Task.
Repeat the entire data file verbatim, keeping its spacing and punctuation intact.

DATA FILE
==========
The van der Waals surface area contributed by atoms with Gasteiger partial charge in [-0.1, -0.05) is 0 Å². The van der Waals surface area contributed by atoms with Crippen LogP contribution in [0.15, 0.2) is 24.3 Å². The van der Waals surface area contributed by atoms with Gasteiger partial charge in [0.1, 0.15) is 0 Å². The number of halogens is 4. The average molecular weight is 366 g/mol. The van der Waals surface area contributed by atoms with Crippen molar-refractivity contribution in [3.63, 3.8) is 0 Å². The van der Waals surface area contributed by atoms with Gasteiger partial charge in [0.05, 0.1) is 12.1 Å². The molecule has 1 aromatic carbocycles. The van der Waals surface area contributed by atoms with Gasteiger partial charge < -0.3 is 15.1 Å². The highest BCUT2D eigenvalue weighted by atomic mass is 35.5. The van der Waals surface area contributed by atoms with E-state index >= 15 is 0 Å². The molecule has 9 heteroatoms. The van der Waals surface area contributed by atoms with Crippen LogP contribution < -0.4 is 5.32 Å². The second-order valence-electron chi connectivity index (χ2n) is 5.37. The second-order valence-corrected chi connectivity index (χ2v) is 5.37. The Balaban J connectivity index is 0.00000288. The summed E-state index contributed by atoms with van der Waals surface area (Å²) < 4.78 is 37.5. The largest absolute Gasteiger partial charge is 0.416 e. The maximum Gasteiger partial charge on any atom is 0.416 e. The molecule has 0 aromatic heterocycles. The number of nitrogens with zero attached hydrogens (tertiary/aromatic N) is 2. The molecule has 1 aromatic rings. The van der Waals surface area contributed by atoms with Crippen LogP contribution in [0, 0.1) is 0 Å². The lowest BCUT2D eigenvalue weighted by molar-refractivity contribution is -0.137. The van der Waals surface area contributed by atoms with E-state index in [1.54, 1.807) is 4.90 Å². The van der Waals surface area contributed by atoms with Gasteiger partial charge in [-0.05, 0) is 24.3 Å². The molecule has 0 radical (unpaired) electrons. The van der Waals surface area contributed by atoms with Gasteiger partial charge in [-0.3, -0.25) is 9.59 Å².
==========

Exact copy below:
The van der Waals surface area contributed by atoms with Gasteiger partial charge in [-0.1, -0.05) is 0 Å². The van der Waals surface area contributed by atoms with Crippen LogP contribution in [0.15, 0.2) is 24.3 Å². The van der Waals surface area contributed by atoms with Gasteiger partial charge in [0.1, 0.15) is 0 Å². The number of halogens is 4. The average molecular weight is 366 g/mol. The van der Waals surface area contributed by atoms with Crippen molar-refractivity contribution in [3.63, 3.8) is 0 Å². The van der Waals surface area contributed by atoms with Gasteiger partial charge in [0.05, 0.1) is 12.1 Å². The molecule has 1 aromatic carbocycles. The van der Waals surface area contributed by atoms with Gasteiger partial charge < -0.3 is 15.1 Å². The highest BCUT2D eigenvalue weighted by atomic mass is 35.5. The van der Waals surface area contributed by atoms with E-state index >= 15 is 0 Å². The molecule has 9 heteroatoms. The van der Waals surface area contributed by atoms with Crippen LogP contribution < -0.4 is 5.32 Å². The second-order valence-electron chi connectivity index (χ2n) is 5.37. The second-order valence-corrected chi connectivity index (χ2v) is 5.37. The Balaban J connectivity index is 0.00000288. The summed E-state index contributed by atoms with van der Waals surface area (Å²) < 4.78 is 37.5. The largest absolute Gasteiger partial charge is 0.416 e. The maximum Gasteiger partial charge on any atom is 0.416 e. The molecule has 0 aromatic heterocycles. The number of nitrogens with zero attached hydrogens (tertiary/aromatic N) is 2. The molecule has 1 aromatic rings. The van der Waals surface area contributed by atoms with Crippen LogP contribution in [0, 0.1) is 0 Å². The lowest BCUT2D eigenvalue weighted by molar-refractivity contribution is -0.137. The van der Waals surface area contributed by atoms with E-state index in [1.54, 1.807) is 4.90 Å². The van der Waals surface area contributed by atoms with Gasteiger partial charge in [-0.05, 0) is 24.3 Å². The molecule has 0 radical (unpaired) electrons. The van der Waals surface area contributed by atoms with Gasteiger partial charge in [-0.3, -0.25) is 9.59 Å².